Monday, December 23, 2013

Happy Solstice

December has been zipping past in high gear this year.  I feel like I’ve been running behind the Holiday Train, trying my damnedest to catch up and grab a ride.  Wasn’t Thanksgiving three days ago?

Before yesterday, I had not crossed one item off my Christmas shopping list, even though it was drastically abbreviated by our opting not to exchange gifts this year.  About that:  I expected to be at least a little sad and disappointed that husband and I wouldn’t be ripping into gaily wrapped packages (of things we didn’t want and wouldn’t use), but in fact it has proven to be the saving grace of the holiday.  I know I, at least, have felt much less burdened and able to enjoy the season without that one very heavy thing hanging over my head.

And yesterday was Winter Solstice.  It was inconvenient that it coincided with the last shopping Saturday before Christmas, and that we still had all our shopping to do.  We spent the daylight hours skipping around electronics stores, book shops and home centers ticking things off our gift list.  At Lowe’s, we managed to remember to pick up a bundle of wood for my Solstice Fire.

As compact as the season has been, I haven’t done the meditation and soul-searching I managed prior to my first two Solstice Fires.  I’ve been reflecting a bit on whether I have fulfilled the Universe’s mandate that I pursue Joy in 2013.  I think I’ve done it, to the extent that I’m able.  Certainly our trip to Klamath last January started the year off on a most joyful note.  I’m still struggling with relationship issues and lingering after-effects of the café experience.  I see myself making progress in my ability to think before acting out in frustration or anger.  And I’ve tried to find at least a little joy in every day.  But I still have a long way to go.

Anyway, the busyness of the day yesterday had me lighting my Solstice Fire well after the sun had gone down, so the opportunity to obtain a message from a bird spirit was severely compromised.  Not too likely that I’d get a flyover from Kingfisher or be accompanied by the song of Hummingbird at my fire this year.  I contemplated, as I gathered my bells and my pen (to write down the things that “no longer serve” which I would burn in my fire) and my cedar branches, if there would be a message from an animal spirit at this year’s fire.  I knew it was unlikely that there would be a bird in attendance; but when I thought about the day, I realized that my daylight hours on Saturday had been All About Geese.  At first light, I was out in the yard filling the bird feeders and heard the sound of the cacklers milling over the wetlands by the channel.  As we drove around doing our holiday shopping, it seemed like every time I looked up, there was a group of geese overhead.  On the way home at dusk, we were surrounded by literally hundreds of geese dropping out of the sky to their evening resting places on the ponds and the rolling hills surrounding them.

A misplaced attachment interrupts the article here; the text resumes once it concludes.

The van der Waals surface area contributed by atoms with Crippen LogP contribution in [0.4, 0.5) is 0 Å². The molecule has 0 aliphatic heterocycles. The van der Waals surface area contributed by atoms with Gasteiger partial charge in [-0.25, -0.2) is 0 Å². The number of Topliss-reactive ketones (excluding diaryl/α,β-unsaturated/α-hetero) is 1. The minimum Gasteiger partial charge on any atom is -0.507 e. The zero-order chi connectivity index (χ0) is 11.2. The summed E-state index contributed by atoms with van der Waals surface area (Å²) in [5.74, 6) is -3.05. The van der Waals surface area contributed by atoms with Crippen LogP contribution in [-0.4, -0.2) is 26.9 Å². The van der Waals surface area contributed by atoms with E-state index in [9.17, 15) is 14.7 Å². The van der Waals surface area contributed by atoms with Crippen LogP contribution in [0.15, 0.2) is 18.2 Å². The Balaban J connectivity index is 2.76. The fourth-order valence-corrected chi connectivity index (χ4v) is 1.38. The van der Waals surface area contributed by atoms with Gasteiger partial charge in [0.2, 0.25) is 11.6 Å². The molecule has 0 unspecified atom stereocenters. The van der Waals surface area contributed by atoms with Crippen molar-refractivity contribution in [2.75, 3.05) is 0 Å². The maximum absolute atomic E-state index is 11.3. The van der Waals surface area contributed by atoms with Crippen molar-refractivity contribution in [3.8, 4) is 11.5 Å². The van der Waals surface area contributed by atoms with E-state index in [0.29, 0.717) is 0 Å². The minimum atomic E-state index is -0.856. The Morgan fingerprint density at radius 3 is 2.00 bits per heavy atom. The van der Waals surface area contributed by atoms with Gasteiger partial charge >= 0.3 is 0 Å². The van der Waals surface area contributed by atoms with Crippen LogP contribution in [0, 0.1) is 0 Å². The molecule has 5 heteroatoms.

Geese are an important spirit guide for me.  They were, in fact, the first bird spirits to bring me a message, way back when I didn’t even know bird spirits had messages for me.  In my personal liturgy, geese represent family and ancestors.  Geese symbolize my beloved departed—my sister, my dad, my mom.  They remind me to honor those spirits, to call upon them for guidance; and they remind me to treasure, nurture, and draw strength from the family I have left.